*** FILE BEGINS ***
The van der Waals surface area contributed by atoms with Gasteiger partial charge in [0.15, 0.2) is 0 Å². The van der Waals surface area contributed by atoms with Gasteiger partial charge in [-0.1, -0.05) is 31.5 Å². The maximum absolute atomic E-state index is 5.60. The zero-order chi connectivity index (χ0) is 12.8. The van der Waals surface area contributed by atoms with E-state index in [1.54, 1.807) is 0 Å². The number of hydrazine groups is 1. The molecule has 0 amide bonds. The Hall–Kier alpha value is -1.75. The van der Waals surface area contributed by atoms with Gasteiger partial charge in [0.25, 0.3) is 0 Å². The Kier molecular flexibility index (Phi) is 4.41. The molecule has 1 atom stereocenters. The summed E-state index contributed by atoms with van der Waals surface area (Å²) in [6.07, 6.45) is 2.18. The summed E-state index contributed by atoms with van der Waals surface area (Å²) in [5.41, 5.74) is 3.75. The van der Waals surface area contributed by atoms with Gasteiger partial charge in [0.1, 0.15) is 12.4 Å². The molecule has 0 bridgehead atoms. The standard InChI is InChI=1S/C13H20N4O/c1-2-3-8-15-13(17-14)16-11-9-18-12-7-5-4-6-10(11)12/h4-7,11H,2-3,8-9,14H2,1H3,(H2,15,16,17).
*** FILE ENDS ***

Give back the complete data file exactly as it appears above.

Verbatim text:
The van der Waals surface area contributed by atoms with Gasteiger partial charge in [0.15, 0.2) is 0 Å². The van der Waals surface area contributed by atoms with Gasteiger partial charge in [-0.1, -0.05) is 31.5 Å². The maximum absolute atomic E-state index is 5.60. The zero-order chi connectivity index (χ0) is 12.8. The van der Waals surface area contributed by atoms with E-state index in [1.54, 1.807) is 0 Å². The number of hydrazine groups is 1. The molecule has 0 amide bonds. The Hall–Kier alpha value is -1.75. The van der Waals surface area contributed by atoms with Gasteiger partial charge in [0.25, 0.3) is 0 Å². The Kier molecular flexibility index (Phi) is 4.41. The molecule has 1 atom stereocenters. The summed E-state index contributed by atoms with van der Waals surface area (Å²) in [6.07, 6.45) is 2.18. The summed E-state index contributed by atoms with van der Waals surface area (Å²) in [5.41, 5.74) is 3.75. The van der Waals surface area contributed by atoms with Gasteiger partial charge in [0.1, 0.15) is 12.4 Å². The molecule has 0 bridgehead atoms. The standard InChI is InChI=1S/C13H20N4O/c1-2-3-8-15-13(17-14)16-11-9-18-12-7-5-4-6-10(11)12/h4-7,11H,2-3,8-9,14H2,1H3,(H2,15,16,17).